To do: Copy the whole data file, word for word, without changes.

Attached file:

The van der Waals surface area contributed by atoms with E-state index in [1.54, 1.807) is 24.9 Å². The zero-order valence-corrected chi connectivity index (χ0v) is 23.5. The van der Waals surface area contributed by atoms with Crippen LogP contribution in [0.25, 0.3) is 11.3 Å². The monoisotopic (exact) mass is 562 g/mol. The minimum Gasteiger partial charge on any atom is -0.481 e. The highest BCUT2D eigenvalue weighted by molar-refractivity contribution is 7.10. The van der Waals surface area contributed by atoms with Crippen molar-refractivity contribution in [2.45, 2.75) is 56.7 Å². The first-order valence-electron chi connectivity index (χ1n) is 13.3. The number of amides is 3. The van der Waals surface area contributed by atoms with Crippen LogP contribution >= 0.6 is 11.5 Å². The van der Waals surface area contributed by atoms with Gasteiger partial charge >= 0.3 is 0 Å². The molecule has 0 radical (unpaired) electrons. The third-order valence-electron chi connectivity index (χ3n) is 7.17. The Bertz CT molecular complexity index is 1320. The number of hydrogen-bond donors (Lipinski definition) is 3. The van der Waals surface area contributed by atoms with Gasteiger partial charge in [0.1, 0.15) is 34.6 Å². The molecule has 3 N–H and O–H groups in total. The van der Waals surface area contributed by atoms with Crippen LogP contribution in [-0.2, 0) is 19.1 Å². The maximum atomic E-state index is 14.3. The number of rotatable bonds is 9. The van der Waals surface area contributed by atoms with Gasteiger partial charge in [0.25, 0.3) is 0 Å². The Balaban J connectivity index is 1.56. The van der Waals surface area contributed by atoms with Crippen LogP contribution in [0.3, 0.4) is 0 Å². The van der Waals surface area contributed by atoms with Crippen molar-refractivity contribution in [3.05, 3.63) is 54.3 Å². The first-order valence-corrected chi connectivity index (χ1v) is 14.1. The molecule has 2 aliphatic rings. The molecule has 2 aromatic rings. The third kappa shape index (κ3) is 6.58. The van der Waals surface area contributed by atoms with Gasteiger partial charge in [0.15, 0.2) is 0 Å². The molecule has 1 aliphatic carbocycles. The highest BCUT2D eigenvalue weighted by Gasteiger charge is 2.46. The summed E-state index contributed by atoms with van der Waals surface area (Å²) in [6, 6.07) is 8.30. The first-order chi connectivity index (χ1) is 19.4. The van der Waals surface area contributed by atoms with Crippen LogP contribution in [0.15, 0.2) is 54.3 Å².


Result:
The van der Waals surface area contributed by atoms with E-state index in [1.54, 1.807) is 24.9 Å². The zero-order valence-corrected chi connectivity index (χ0v) is 23.5. The van der Waals surface area contributed by atoms with Crippen LogP contribution in [0.25, 0.3) is 11.3 Å². The monoisotopic (exact) mass is 562 g/mol. The minimum Gasteiger partial charge on any atom is -0.481 e. The highest BCUT2D eigenvalue weighted by molar-refractivity contribution is 7.10. The van der Waals surface area contributed by atoms with Crippen molar-refractivity contribution in [2.45, 2.75) is 56.7 Å². The first-order valence-electron chi connectivity index (χ1n) is 13.3. The number of amides is 3. The van der Waals surface area contributed by atoms with Crippen LogP contribution >= 0.6 is 11.5 Å². The van der Waals surface area contributed by atoms with Gasteiger partial charge >= 0.3 is 0 Å². The molecule has 0 radical (unpaired) electrons. The third-order valence-electron chi connectivity index (χ3n) is 7.17. The Bertz CT molecular complexity index is 1320. The number of hydrogen-bond donors (Lipinski definition) is 3. The van der Waals surface area contributed by atoms with Gasteiger partial charge in [0.1, 0.15) is 34.6 Å². The molecule has 3 N–H and O–H groups in total. The van der Waals surface area contributed by atoms with Crippen LogP contribution in [-0.2, 0) is 19.1 Å². The maximum atomic E-state index is 14.3. The number of rotatable bonds is 9. The van der Waals surface area contributed by atoms with Gasteiger partial charge in [0.25, 0.3) is 0 Å². The Balaban J connectivity index is 1.56. The van der Waals surface area contributed by atoms with Crippen LogP contribution in [0.3, 0.4) is 0 Å². The van der Waals surface area contributed by atoms with Crippen molar-refractivity contribution in [3.05, 3.63) is 54.3 Å². The first-order valence-corrected chi connectivity index (χ1v) is 14.1. The molecule has 2 aliphatic rings. The molecule has 2 aromatic rings. The third kappa shape index (κ3) is 6.58. The van der Waals surface area contributed by atoms with Gasteiger partial charge in [0.15, 0.2) is 0 Å². The molecule has 1 aliphatic carbocycles. The highest BCUT2D eigenvalue weighted by Gasteiger charge is 2.46. The summed E-state index contributed by atoms with van der Waals surface area (Å²) in [6, 6.07) is 8.30. The first-order chi connectivity index (χ1) is 19.4. The van der Waals surface area contributed by atoms with Crippen LogP contribution in [0.15, 0.2) is 54.3 Å².